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A JASM may just fit the bill here. One from another troop may visit and just be able to put it in view for the scout. Sometimes the communication gap is too wide from scouter to scout. Here's your bridge. Be careful in your selection and make sure this is the one you want.

The local OA lodge or chapter may be able to help you if a JASM is not available. You should not have a problem with at least the chief or a chief to stress the uniform point. Positive peer pressure and seeing their example works.

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we don't have much of a problem with this, as our standard has always been to wear uniforms - even when our troop was not run by BSA methods - But our troop does not require full uniforms - just uniform shirts.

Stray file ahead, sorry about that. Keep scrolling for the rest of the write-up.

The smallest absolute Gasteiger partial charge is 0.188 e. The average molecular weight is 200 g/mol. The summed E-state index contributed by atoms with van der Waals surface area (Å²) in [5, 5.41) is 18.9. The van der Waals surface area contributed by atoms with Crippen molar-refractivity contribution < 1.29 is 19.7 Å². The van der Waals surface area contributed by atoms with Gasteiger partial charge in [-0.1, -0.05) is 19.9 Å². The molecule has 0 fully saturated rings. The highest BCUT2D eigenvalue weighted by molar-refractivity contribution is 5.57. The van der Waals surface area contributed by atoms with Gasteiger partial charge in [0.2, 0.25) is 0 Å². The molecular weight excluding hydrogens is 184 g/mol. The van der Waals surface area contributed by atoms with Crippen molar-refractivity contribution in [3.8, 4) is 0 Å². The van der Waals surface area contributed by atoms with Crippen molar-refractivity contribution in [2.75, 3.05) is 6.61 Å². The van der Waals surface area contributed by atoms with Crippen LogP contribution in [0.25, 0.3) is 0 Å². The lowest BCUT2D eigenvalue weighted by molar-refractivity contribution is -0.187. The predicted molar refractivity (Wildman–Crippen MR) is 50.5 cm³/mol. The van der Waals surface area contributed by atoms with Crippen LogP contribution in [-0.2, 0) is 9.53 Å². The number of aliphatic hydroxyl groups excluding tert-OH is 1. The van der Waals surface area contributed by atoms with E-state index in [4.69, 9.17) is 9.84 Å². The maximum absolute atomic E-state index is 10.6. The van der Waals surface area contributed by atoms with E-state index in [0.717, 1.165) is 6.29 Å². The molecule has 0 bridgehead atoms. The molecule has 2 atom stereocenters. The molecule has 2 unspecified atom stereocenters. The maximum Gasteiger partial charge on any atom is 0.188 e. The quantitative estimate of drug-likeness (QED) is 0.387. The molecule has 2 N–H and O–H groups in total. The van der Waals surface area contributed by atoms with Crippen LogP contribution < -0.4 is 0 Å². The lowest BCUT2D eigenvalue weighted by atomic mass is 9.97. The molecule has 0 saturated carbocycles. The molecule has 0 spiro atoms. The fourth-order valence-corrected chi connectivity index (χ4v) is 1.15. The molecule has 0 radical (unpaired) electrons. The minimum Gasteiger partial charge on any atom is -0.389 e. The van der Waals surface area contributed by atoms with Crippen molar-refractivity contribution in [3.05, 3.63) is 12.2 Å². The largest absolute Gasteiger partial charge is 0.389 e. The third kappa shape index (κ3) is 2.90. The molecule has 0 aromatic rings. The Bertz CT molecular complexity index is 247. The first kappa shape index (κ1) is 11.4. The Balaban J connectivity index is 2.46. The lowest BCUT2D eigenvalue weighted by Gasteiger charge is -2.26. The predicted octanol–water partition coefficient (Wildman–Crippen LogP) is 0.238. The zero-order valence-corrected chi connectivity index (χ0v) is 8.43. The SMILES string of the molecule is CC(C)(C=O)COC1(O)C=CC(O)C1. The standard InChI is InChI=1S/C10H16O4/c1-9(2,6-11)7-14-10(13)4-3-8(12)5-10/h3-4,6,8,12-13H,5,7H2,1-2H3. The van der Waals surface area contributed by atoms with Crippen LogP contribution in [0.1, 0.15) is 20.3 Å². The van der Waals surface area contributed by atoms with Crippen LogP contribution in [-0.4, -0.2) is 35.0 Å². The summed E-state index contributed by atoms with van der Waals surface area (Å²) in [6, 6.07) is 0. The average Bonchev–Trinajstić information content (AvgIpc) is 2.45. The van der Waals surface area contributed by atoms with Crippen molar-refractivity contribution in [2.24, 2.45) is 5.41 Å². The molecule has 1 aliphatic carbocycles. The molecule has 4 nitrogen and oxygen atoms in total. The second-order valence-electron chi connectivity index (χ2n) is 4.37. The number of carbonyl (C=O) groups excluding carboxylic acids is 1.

If a boy shows up at a meeting not in uniform, he usually has a reason - just returned from a campout and Mom hasn't washed it yet, he had a school, band, sports or other activity prior to meeting - we don't make much of it, if it is a seldom thing. Most of our boys wear their uniform to all meetings - maybe one or two will show up once in awhile NOT in uniform.

 

When we go on trips, for some reason, we have MORE boys who don't want to wear their uniforms - for some reason we had a couple of boys who didn't want to look "un-cool" by wearing a uniform shirt in public. (though when they are traveling in 50 yr old, big tan and rusty bus with BSA TROOP 159 emblazoned on the side - this logic that the uniforms are "uncool" escapes me...)

 

We established a rule that while traveling all boys and adults MUST wear a uniform shirt - if they show up without it they have 3 choices -